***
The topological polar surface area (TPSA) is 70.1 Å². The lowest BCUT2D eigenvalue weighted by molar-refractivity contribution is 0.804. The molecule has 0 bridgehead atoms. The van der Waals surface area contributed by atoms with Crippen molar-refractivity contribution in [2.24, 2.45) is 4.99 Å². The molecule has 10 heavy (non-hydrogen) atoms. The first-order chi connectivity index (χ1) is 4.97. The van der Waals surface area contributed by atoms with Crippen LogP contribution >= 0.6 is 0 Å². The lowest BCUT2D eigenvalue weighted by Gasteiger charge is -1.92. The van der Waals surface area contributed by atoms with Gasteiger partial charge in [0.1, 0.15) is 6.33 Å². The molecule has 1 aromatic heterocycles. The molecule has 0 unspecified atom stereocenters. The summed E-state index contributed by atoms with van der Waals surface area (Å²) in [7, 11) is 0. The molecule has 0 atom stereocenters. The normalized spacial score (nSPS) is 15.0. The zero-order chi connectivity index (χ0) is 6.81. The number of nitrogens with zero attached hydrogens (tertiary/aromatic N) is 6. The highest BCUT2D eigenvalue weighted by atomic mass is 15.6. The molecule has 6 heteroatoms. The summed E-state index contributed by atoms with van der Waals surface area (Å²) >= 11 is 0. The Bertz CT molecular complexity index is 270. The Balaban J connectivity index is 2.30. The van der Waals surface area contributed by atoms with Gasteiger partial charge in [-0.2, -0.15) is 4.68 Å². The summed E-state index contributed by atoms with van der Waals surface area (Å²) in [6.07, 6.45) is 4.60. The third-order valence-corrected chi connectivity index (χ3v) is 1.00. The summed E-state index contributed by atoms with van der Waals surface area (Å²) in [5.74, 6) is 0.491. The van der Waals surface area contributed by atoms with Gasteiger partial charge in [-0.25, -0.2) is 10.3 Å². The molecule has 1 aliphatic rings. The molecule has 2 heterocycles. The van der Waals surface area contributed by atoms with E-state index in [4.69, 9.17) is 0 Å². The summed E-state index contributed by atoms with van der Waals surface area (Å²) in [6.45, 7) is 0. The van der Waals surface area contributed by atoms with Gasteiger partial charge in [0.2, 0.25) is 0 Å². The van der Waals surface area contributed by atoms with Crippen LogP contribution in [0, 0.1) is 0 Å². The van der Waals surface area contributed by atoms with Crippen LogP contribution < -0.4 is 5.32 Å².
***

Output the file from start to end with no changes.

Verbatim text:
The topological polar surface area (TPSA) is 70.1 Å². The lowest BCUT2D eigenvalue weighted by molar-refractivity contribution is 0.804. The molecule has 0 bridgehead atoms. The van der Waals surface area contributed by atoms with Crippen molar-refractivity contribution in [2.24, 2.45) is 4.99 Å². The molecule has 10 heavy (non-hydrogen) atoms. The first-order chi connectivity index (χ1) is 4.97. The van der Waals surface area contributed by atoms with Crippen LogP contribution >= 0.6 is 0 Å². The lowest BCUT2D eigenvalue weighted by Gasteiger charge is -1.92. The van der Waals surface area contributed by atoms with Gasteiger partial charge in [0.1, 0.15) is 6.33 Å². The molecule has 1 aromatic heterocycles. The molecule has 0 unspecified atom stereocenters. The summed E-state index contributed by atoms with van der Waals surface area (Å²) in [7, 11) is 0. The molecule has 0 atom stereocenters. The normalized spacial score (nSPS) is 15.0. The zero-order chi connectivity index (χ0) is 6.81. The number of nitrogens with zero attached hydrogens (tertiary/aromatic N) is 6. The highest BCUT2D eigenvalue weighted by atomic mass is 15.6. The molecule has 6 heteroatoms. The summed E-state index contributed by atoms with van der Waals surface area (Å²) >= 11 is 0. The Bertz CT molecular complexity index is 270. The Balaban J connectivity index is 2.30. The van der Waals surface area contributed by atoms with Gasteiger partial charge in [-0.2, -0.15) is 4.68 Å². The summed E-state index contributed by atoms with van der Waals surface area (Å²) in [6.07, 6.45) is 4.60. The third-order valence-corrected chi connectivity index (χ3v) is 1.00. The summed E-state index contributed by atoms with van der Waals surface area (Å²) in [5.74, 6) is 0.491. The van der Waals surface area contributed by atoms with Gasteiger partial charge in [-0.25, -0.2) is 10.3 Å². The molecule has 1 aliphatic rings. The molecule has 2 heterocycles. The van der Waals surface area contributed by atoms with E-state index in [4.69, 9.17) is 0 Å². The summed E-state index contributed by atoms with van der Waals surface area (Å²) in [6.45, 7) is 0. The van der Waals surface area contributed by atoms with Gasteiger partial charge in [0.2, 0.25) is 0 Å². The van der Waals surface area contributed by atoms with Crippen LogP contribution in [0, 0.1) is 0 Å². The van der Waals surface area contributed by atoms with Crippen LogP contribution < -0.4 is 5.32 Å².